in new forms of domination which would in no way be desirable. The
example of Russia can teach us something.

Anarchism is also a human idea, the idea of all those, without
exception, who want to destroy every form of violent and coercive
authority of one man over another. By subordinating this idea to any
class bias whatsoever, be it the old bourgeois bias or the more recent
workerist bias – we would diminish it and in fact prepare the way for a
dangerous psychology which would facilitate the formation (through
revolution) of a new class domination.

The working masses, the vast majority of whom are not anarchists,
contain many tendencies, some good and some bad, some authoritarian and
some libertarian, some servile and some rebellious. They do not in
themselves constitute a creative force in any determinate, let alone
libertarian, sense. This they can be inasmuch as the individuals which
make up the masses can consciously become anarchists and anarchist
propaganda can develop in them and increase their libertarian
tendencies, combating and weakening the other tendencies. Therefore,
the masses are a "creative and liberating force" inasmuch as they are
anarchist and to the extent they are anarchist and not because they are
workers.

Amongst anarchists there may be differing opinions on this (which is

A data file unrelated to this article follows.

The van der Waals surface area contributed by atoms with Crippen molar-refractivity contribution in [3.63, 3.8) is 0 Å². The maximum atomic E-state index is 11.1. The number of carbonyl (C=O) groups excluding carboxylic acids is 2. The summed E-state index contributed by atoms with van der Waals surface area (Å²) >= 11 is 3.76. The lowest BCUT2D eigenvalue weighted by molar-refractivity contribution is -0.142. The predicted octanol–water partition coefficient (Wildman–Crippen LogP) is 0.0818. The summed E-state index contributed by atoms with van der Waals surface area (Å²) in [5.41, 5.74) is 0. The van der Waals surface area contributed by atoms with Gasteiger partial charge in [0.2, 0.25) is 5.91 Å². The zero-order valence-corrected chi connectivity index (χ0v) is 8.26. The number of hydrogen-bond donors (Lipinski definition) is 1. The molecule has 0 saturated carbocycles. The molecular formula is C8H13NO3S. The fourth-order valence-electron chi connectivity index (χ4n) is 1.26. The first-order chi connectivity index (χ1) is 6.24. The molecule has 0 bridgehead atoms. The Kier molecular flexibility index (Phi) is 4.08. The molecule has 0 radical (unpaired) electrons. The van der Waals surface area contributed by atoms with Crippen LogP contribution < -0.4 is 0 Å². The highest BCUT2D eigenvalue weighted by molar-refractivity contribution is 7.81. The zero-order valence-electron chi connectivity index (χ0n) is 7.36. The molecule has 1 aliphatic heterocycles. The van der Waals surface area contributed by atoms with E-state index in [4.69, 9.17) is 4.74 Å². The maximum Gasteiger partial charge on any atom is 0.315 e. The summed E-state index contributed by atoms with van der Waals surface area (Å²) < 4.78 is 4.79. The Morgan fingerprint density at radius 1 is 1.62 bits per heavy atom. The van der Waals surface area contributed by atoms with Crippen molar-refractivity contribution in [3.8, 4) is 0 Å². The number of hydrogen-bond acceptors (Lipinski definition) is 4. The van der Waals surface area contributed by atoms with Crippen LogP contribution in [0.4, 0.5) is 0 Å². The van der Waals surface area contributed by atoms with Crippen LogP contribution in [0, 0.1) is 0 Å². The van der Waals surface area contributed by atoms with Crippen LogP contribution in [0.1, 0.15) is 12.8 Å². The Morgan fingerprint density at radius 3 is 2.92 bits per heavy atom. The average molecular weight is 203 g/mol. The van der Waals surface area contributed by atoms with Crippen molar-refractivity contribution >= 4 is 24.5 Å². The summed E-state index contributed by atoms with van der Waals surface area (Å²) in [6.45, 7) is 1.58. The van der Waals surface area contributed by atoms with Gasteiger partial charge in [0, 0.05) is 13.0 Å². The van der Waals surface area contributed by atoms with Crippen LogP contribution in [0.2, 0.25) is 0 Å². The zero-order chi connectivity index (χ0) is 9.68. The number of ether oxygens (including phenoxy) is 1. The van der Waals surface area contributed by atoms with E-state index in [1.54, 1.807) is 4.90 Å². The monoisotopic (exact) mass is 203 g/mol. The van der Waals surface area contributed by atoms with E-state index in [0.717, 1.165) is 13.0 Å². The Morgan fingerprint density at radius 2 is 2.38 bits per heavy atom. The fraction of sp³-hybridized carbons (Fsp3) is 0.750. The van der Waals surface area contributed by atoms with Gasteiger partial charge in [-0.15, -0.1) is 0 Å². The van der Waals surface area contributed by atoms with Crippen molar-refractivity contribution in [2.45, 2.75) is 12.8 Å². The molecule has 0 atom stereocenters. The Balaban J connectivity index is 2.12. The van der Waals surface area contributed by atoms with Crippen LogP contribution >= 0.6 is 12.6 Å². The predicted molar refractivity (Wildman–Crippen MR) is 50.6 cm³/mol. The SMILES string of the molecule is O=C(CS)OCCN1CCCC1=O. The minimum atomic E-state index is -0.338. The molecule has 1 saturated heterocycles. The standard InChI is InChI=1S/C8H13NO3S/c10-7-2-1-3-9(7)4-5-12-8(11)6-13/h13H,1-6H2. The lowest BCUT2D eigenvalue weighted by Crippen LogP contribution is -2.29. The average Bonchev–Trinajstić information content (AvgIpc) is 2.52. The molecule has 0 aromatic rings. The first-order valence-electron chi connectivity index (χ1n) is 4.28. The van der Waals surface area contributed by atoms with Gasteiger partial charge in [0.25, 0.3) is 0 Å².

only natural), but as we are dealing with a debatable theoretical and
historical judgement, it is perfectly useless to dogmatize on it one
way or another. As far as the effects of anarchist struggle and its
results are concerned, let it suffice to say that anarchists
participate in the fight of the exploited classes against capitalism,
for the demolishing of its power and for its complete expropriation. On
this much we agree, without distinction. Everything else can be argued
over, but let us not make of it the cause of a real split in the party.

What I really have not understood in the "Platform" is the matter of
the relationship between the anarchist movement and the workers’
movement, between the anarchist organization on the basis of ideas and
the labour organization on the basis of economic interests. A certain
anarchist organization of the masses, it is said, must be effected, and
in order for this to happen there needs to be, on the one hand, a
select grouping of revolutionary workers and peasants on the basis of
anarchist ideas, and, on the other hand, a grouping of the
revolutionary workers and peasants on the basis of production and
consumption, this too, however, "imbued with revolutionary anarchist
ideology". But does that not mean useless duplication?

Either one supports a labour organization open to all workers, and
thereby having no particular ideological programme, within which the
anarchists carry out their function as animators and driving force (in
the libertarian sense) the workers with the aim of rendering it ever
more libertarian and revolutionary but without expecting it to adopt
our credo officially and a priori. In that case, there is room for a
specific movement of anarchists alongside it. Or, to follow the example
of the anarchists in the Argentine republic and the
anarcho-syndicalists in Germany and Russia, all the functions of the
movement and of anarchist propaganda lie within the one labour
organization which has an anarchist programme, tactics and ideology. In
this case the existence of specific anarchist groupings would be a
pointless duplication with no precise mission.

The fact that here and there in the "Platform" there is talk of a